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Wrinch, Dorothy Maud (12 September 1894–11 February 1976), mathematician and biochemical theorist, was born in Rosario, Argentina, the daughter of Hugh Edward Hart Wrinch, an engineer, and Ada Souter. Her parents were British subjects who returned to London, England, during her adolescence.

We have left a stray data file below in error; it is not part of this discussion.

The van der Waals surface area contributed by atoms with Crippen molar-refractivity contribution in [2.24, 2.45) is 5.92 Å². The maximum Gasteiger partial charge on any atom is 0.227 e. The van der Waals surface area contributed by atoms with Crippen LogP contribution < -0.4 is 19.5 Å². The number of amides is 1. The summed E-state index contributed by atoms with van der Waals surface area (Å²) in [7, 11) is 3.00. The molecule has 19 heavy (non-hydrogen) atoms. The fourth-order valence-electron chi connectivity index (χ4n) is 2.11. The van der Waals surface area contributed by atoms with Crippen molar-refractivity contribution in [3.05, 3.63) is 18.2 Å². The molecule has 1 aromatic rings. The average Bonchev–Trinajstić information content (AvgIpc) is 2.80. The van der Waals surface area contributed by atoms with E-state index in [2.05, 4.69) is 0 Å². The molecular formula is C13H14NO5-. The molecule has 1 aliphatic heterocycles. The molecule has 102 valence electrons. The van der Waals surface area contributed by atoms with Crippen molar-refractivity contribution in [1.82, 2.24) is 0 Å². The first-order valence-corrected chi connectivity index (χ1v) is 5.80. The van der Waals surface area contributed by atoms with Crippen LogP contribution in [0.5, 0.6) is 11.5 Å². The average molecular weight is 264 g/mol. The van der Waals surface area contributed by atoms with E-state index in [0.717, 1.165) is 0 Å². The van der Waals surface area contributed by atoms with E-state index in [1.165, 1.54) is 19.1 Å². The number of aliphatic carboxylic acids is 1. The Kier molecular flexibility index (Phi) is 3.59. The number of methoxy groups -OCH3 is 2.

In 1913 Dorothy Wrinch entered Cambridge University’s Girton College, where she excelled in mathematics and philosophy. While at Girton she met and became friendly with the philosopher Bertrand Russell, whose work in mathematical logic had a profound effect on her career. After receiving her B.A. in 1917, she remained at Girton as a research scholar for a year. From 1918 to 1920 she taught mathematics at the University of London’s University College, where she also studied and earned her M.Sc. and D.Sc. in mathematics in 1920 and 1921, respectively. She returned to Girton in 1920 to accept a research fellowship. In 1922 she married John William Nicholson, the newly appointed director of studies in mathematics and physics at Oxford University’s Balliol College, and the next year she became affiliated with Oxford as both a teacher and student. For four years she taught mathematics on a per-term basis at its five women’s colleges, and in 1927 she was made a lecturer at Lady Margaret Hall, Oxford. She continued her studies in mathematics and received another M.Sc. in 1924, and in 1929, the first D.Sc. ever awarded by Oxford to a woman....